Corona Quarantine for returning expats to Vietnam

Hi there,

does anyone know about a regulation on which returning expats to Vietnam (HCMC) can spend the actual 14 day Corona quarantine in their own apartment supervised by daily police control?
I read about some weeks ago but cannot find the source again.

I doubt, that home quarantaine in an apartment block will be a choice. Especially, since the centralized quarantaine looks like the most  successful strategy for Vietnam.
However, I have seen that there different standards of centralized quarantine facilities, just not sure, if this is an option for everyone. There is little published during the past few weeks

No, at home is only allowed for diplomats and official visitors.  All others have to go to central quarantine. 

On top of that, unless you are "Foreign investors, experts, skilled workers, business managers, officials, and Vietnamese students learning abroad" you aren't coming here period.

I live in HCM for 6 years now, have fresh TRC 3 years.

Lutz26 :

I live in HCM for 6 years now, have fresh TRC 3 years.

If you are already here why did you ask about returning expats then?  It's hard to answer a question without relevant details.  Or are you needing to activate your new TRC?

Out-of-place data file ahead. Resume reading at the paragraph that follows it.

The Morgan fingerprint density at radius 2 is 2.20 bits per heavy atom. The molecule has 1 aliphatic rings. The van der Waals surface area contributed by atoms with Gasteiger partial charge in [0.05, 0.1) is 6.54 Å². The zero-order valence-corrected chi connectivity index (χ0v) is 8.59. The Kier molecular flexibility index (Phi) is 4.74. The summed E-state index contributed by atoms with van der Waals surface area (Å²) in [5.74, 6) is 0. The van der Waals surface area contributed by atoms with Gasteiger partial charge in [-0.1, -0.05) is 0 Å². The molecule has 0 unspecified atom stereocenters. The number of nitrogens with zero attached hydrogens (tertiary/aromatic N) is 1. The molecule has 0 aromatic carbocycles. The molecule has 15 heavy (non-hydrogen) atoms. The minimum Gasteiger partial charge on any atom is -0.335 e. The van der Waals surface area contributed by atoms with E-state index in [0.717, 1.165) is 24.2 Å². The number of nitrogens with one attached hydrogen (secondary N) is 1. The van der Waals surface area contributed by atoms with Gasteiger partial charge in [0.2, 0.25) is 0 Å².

This quarantine stuff is total BS. If Vietnam and other quarantining countries ever expect tourists to return, they have to end this medieval practice. Lots of experts say quarantines are totally counterproductive and endanger the people under quarantine, especially when you're putting healthy people in same housing as sick people.

hyagly256 :

This quarantine stuff is total BS. If Vietnam and other quarantining countries ever expect tourists to return, they have to end this practice. Lots of experts say quarantines are totally counterproductive and endanger the people under quarantine.

There are experts on both pro and con of every issue.  As one can use experts to argue for and against everything under the sun, I wouldn't put too much weight in their opinions.

One thing we can say is without strict quarantine policy, Vietnam would not be able to maintain the record of zero death so far.  There hasn't been any new case within the country in the last 34 days.  A few cases happened recently were people coming from other countries; they tested positive and were immediately put under quarantine upon arrival.  From Day One, none of the quarantined people has came to harm so I don't see how the quarantine endangered them.